Magic mushrooms as therapy for long-term HIV survivors?
Psilocybin, the psychedelic compound found in so-called “magic mushrooms,” has been used successfully to ease the psychological pain, suffering and complicated grief of people diagnosed with life-threatening cancer. Now, research being conducted at the University of California San Francisco (UCSF), in the Bonding and Attunement in Neuropsychiatric Disorders Lab, is investigating if psilocybin combined with group therapy can be used to improve the mental health of long-term HIV survivors.
“The type of talk therapy used in this study has been found to be helpful for people who have existential distress and mental health consequences of living with a serious medical illness. Psilocybin can help people experience their emotions in a different way. We want to know if long-term AIDS survivors who are suffering from complicated grief, depression, hopelessness, helplessness or isolation can use psilocybin with group therapy to help ease certain mental health conditions,” said Brian Anderson, MD, MSc, resident physician at the Department of Psychiatry at UCSF.
The study is a total of five and a half months long. The study will not involve people taking psilocybin immediately before or during group therapy, clarified Anderson. Participants will complete four group therapy sessions spaced about one week apart. Then, the therapy sessions will pause while all participants complete individual experimental drug treatment sessions. Then, an additional four group therapy sessions will be held.
“As a group, participants will be able to talk about what they went through [during the psilocybin treatment] and the thoughts and feelings that came up for them. And how to make sense of those emotions in their lives,” said Anderson.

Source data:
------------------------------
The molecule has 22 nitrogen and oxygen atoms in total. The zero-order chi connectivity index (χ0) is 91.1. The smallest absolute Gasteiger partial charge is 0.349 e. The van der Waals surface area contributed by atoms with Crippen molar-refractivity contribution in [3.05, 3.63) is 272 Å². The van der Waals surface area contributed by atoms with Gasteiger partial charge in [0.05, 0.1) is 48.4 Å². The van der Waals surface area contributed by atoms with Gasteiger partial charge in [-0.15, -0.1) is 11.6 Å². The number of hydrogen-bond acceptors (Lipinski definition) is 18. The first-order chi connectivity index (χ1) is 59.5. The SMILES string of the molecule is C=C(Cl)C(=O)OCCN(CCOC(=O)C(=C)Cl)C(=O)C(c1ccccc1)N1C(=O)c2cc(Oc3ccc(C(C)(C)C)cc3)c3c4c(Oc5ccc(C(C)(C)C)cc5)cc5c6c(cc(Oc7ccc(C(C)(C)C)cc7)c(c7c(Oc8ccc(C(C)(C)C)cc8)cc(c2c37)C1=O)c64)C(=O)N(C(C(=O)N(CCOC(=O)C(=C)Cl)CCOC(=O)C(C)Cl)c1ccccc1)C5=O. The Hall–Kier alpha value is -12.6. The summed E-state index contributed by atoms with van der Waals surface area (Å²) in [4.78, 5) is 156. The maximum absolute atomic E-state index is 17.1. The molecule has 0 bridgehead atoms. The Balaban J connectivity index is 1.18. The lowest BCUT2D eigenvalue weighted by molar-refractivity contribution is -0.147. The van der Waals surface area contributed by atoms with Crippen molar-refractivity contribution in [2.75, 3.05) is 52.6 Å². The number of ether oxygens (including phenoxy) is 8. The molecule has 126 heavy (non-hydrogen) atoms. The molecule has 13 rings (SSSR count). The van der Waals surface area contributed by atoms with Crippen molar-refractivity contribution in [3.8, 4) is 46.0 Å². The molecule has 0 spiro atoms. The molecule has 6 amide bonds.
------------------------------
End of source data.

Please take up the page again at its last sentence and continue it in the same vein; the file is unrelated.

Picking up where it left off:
Psilocybin is a psychoactive substance that is not approved by the Food and Drug Administration (FDA) as a medication, so can only be used in research settings. People who take psilocybin may experience visual and auditory illusions and other alterations of mood and thinking.
It can also can also cause people to think more deeply about their memories, remember them with more clarity or remember things that they may have forgotten about, said Anderson. For that reason, the drug can be helpful for people who need or want to process their lived experience or emotions more fully.
“The experience appears to be deeply meaningful spiritually and personally, and very healing in the context of people’s understanding of their illness and how they manage that going forward,” said Roland Griffiths, PhD, in an interview with Scientific American. Griffiths, a clinical pharmacologist at Johns Hopkins studied the effect of psilocybin and limited psychological counseling on people with life-threatening cancer who were undergoing grueling medical treatments.
Long-term HIV survivors, said Anderson, are a group of people who may be particularly helped by this type of treatment.
“People who have been living with HIV for many years have likely lost many friends and loved ones to the epidemic. They may still be suffering from emotional trauma, grief and anger over losing so many people—even 20 or 30 years later. And, if they’ve lost their social networks to HIV and AIDS, they may be suffering from social isolation. The goal of this treatment is to help people heal but also to build cohesion and mutual support among group members.”
The first study, which is anticipated to enroll participants this fall, will be a small safety and feasibility study for gay-identified men, over age 50 who are living with HIV. If this first small study shows their approach of combining psilocybin and group therapy to be feasible, Anderson said that a larger study including a greater diversity of participants will be planned.
The psilocybin-assisted group therapy study is being conducted at UCSF by Principal Investigator Joshua Wooley, MD, PhD. Find more information or learn how to join the study.
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